Fibroblast Growth Factor (FGF) signaling is critical for many steps in the formation of the heart including induction and proliferation of cardiac progenitor cells. In the invertebrate chordate, Ciona intestinalis, matrix adhesion is required to polarize the response of cardiac founder cells to extrinsic FGF and promote differential heart progenitor induction. With the support of the AHA we have identified ci-IntB2 and ci-IntA2 as the specific integrin receptor subunits necessary for adhesion-mediated heart progenitor induction. However, the precise mechanism by which adhesion polarizes inductive signaling has remained unclear. I will test the hypothesis: Matrix adhesion modulates membrane stability to facilitate regional retention of Fibroblast Growth Factor Receptors (FGFRs) and promote differential heart progenitor induction. This hypothesis is based on three observations: 1) Targeted disruption of matrix adhesion disrupts heart progenitor induction. 2) FGFRs concentrate within adhesive membrane domains, thereby promoting differential inductive signaling 3) Matrix adhesion inhibits internalization and degradation of FGFRs. To test this hypothesis I will pursue the following aims: Aim 1 will identify the precise mechanism by which IntB2; restores FGF-mediated heart progenitor induction. Aim 2 will identify the precise mechanism by which IntA2; restores FGF-mediated heart progenitor induction.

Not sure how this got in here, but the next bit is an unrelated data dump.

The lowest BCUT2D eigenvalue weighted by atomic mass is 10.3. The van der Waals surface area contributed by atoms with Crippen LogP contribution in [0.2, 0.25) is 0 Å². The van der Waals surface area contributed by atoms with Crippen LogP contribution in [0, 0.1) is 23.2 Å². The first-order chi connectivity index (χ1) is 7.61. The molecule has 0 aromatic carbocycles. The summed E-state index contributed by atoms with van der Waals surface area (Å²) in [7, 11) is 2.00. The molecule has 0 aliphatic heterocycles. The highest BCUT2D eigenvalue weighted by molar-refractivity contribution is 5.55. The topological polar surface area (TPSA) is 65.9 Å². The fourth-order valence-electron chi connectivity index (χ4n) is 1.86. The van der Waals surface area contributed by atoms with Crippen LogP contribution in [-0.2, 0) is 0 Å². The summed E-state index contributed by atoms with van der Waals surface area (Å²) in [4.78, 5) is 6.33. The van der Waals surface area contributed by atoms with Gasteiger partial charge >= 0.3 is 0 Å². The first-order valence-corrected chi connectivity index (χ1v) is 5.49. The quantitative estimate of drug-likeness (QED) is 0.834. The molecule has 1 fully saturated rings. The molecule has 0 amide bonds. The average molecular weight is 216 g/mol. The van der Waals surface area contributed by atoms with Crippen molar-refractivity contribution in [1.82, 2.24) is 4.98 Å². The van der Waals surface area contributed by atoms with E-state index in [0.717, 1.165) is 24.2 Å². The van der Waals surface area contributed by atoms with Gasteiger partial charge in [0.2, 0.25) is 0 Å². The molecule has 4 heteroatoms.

|Program type||Postdoctoral Fellowship|
|Effective start/end date||01/01/2016 → 12/31/2016|